Indian lessons: Australian opportunities in education
In May 2009, Indian student Sravan Kumar Theerthala was stabbed with a screwdriver. Word got around that the attack was racially motivated and before you could say ‘diplomatic incident’ there were protests on the streets of Melbourne and Sydney about a lack of police protection and a media frenzy to boot. Needless to say the Australian education brand suffered; at the time, India was our second largest source of foreign students.
Unfortunately the incident occurred as our dollar rose, competition from Canada, the UK and the USA became fierce, and our visa categories changed, which led to a significant fall in Indian student numbers, says Peter Linford, Austrade senior trade commissioner for South Asia.
“So we’ve undertaken a fairly comprehensive roadshow in India, reintroducing Australia as a study destination for Indian students. The focus of it is quality education: it’s not cheap education with sunshine and a great lifestyle, it’s quality education with the added benefit of an Australian lifestyle,” he explains of the new campaign designed to re-engage the market.
Ravi Bhatia, national vice chairman of the Australia India Business Council and CEO of Primus Australia, says the media coverage of the protests was part real, part hyperbole, but it clearly dented confidence in the sector. In the next few months, however, he expects to see a major improvement due to Austrade’s campaign, as well as the formation of the Committee of Student Related Activities (COSRA).
“The Indian diaspora in Australia has taken upon itself to enhance confidence. The diaspora has formed a group called COSRA, which is supported by the Indian Consulate General, and it consists of 10-to-15 very prominent Australians,” Bhatia relays.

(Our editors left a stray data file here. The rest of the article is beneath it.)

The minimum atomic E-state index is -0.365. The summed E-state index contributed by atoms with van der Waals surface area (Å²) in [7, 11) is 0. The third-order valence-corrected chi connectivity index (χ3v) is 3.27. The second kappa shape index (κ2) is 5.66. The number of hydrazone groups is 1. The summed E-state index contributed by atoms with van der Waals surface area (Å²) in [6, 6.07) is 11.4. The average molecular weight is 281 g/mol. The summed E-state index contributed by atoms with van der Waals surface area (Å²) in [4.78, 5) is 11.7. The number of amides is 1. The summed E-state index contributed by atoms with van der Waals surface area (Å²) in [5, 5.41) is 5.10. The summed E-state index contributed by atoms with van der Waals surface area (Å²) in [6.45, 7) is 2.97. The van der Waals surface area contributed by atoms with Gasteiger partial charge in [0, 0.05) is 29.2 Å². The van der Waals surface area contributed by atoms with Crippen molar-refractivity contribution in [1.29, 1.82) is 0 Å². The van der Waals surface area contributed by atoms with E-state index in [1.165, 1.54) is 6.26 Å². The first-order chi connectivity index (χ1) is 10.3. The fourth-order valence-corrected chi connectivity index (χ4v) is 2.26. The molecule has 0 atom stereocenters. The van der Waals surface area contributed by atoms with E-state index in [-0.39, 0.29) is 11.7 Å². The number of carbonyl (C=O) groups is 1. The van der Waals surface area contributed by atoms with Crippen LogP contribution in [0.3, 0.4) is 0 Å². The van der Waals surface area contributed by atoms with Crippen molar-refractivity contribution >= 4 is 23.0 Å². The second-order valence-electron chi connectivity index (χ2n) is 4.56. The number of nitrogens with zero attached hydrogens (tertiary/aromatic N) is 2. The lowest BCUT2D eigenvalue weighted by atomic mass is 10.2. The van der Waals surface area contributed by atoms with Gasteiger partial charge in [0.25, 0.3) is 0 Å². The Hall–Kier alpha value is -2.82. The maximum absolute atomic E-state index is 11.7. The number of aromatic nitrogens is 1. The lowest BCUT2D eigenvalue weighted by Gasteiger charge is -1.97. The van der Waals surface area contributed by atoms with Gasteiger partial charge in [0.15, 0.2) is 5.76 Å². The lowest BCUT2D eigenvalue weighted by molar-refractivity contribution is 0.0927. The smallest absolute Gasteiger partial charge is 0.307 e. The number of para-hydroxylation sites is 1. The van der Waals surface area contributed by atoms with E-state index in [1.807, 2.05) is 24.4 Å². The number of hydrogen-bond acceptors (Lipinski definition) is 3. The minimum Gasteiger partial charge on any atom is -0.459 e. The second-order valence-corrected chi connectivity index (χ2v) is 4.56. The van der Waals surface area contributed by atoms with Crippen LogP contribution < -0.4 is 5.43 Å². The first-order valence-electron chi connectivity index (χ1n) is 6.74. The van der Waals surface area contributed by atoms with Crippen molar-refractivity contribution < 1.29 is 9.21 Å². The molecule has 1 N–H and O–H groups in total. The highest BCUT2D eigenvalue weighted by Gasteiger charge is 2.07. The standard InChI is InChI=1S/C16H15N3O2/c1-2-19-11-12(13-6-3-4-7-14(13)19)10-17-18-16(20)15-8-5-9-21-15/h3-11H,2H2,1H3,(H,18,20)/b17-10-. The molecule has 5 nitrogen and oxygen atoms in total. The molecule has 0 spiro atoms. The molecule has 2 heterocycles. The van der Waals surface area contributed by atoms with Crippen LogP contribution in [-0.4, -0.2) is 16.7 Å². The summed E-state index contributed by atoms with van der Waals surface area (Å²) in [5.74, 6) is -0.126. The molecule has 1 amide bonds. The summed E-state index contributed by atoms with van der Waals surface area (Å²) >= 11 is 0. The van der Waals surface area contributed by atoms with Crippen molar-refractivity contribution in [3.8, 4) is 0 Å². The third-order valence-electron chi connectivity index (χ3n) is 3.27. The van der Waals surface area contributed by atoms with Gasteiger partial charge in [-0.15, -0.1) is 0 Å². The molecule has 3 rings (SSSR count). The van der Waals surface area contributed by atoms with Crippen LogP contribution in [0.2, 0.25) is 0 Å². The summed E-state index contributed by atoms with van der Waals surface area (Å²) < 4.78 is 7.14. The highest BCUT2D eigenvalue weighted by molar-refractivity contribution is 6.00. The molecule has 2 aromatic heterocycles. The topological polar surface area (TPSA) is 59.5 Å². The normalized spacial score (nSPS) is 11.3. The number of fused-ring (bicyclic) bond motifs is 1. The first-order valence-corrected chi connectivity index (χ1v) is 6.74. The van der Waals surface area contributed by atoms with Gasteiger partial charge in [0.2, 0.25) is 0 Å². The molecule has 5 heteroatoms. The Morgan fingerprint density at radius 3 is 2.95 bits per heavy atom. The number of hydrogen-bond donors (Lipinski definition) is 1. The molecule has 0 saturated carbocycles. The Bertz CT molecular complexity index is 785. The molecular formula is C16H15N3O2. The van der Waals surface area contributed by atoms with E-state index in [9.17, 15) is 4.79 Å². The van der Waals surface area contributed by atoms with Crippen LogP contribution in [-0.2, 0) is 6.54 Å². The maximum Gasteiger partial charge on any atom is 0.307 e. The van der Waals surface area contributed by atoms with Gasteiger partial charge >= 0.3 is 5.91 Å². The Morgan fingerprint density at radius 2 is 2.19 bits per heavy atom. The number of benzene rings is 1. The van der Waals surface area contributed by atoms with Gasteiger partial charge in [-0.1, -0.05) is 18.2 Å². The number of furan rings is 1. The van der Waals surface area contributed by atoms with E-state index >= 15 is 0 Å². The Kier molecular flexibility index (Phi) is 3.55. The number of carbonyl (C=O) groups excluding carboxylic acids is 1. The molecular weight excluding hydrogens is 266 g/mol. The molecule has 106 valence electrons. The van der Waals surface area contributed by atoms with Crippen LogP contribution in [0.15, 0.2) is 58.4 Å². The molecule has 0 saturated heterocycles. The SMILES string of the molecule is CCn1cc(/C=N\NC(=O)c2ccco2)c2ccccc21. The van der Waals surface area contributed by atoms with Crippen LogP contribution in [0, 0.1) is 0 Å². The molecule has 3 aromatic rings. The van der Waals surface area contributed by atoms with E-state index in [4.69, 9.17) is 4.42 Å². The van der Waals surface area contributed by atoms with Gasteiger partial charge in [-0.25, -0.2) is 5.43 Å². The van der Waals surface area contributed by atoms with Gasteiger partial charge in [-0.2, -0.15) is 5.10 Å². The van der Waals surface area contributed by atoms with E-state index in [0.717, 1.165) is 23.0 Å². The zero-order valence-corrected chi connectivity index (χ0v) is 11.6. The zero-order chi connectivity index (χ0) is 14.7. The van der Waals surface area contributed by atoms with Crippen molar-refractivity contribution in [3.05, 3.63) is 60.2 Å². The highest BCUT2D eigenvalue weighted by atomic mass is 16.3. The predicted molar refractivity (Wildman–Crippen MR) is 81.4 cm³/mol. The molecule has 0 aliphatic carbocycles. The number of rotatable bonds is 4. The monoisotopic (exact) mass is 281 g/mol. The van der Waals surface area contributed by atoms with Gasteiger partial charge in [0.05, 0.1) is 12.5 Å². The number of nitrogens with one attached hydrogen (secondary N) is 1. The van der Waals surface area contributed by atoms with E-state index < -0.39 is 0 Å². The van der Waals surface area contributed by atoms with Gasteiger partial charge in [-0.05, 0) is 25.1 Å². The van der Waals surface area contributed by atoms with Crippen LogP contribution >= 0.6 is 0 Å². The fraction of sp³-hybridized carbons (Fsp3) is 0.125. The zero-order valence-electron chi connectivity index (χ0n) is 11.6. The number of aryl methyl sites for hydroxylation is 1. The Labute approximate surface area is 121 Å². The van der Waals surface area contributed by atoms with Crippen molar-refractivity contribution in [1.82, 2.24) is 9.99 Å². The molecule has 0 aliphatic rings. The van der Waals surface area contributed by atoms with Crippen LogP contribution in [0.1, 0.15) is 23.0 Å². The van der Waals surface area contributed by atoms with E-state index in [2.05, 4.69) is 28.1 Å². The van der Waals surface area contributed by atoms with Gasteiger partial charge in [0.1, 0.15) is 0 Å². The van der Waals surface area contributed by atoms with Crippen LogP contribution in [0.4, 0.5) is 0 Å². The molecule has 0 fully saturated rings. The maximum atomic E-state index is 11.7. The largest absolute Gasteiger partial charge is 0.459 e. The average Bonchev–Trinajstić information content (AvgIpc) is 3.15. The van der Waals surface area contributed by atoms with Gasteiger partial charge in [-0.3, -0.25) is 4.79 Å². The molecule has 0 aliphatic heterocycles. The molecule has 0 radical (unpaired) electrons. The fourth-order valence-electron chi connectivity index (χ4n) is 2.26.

In mid-July this year COSRA began hosting support workshops for incoming Indian students, an orientation “familiarising them with Australia, talking about cultural sensitivities, modes of behaviour including police as a friend and so on,” he says. In addition to the workshops, to be held every six months, COSRA will also develop into a network to provide individual support for students tackling issues such as medical emergencies and accommodation and employment problems.
While Bhatia says Australia’s tough language requirements may dampen numbers, he believes initiatives like COSRA will go a long way to enticing Indian students back to our shores. “It is being conducted by some very well known members of the diaspora who have credibility. It is soft stuff, but the word is going to travel back and I think it is a good way to address the confidence issue.”
Another key factor is stakeholder support. “The Australian representation in India at a diplomatic level has been superb. That extends also to DFAT and Austrade. People are very proactive, they are full of fresh ideas, and they are projecting an excellent image for Australia and opening a lot of opportunities,” he states, adding: “The Indian diaspora in Australia has expanded substantially, which is leading to a better understanding of the opportunities on one hand, better political relationships on the other.
A trend on the horizon is hybrid education, “whereby an Indian student can complete part of his higher education to Australian standards within certain institutions in India and come and complete the degree in Australia and possibly work here for a few years and take that experience back to India,” Bhatia predicts.
Linford says industry/education hybrid programs already exist in areas short of talent. This initiative, separate from the inbound education drive, delivers training in India linked to industry. An Indian company that has invested in an n Australia mine approached Austrade. “They said: ‘We can’t get enough people to work on this mine, we need to bring in Indian workers’,” Linford recalls. These workers, however, would need the requisite skills for the new roles, as well as training in Australian safety standards, and so the model was born.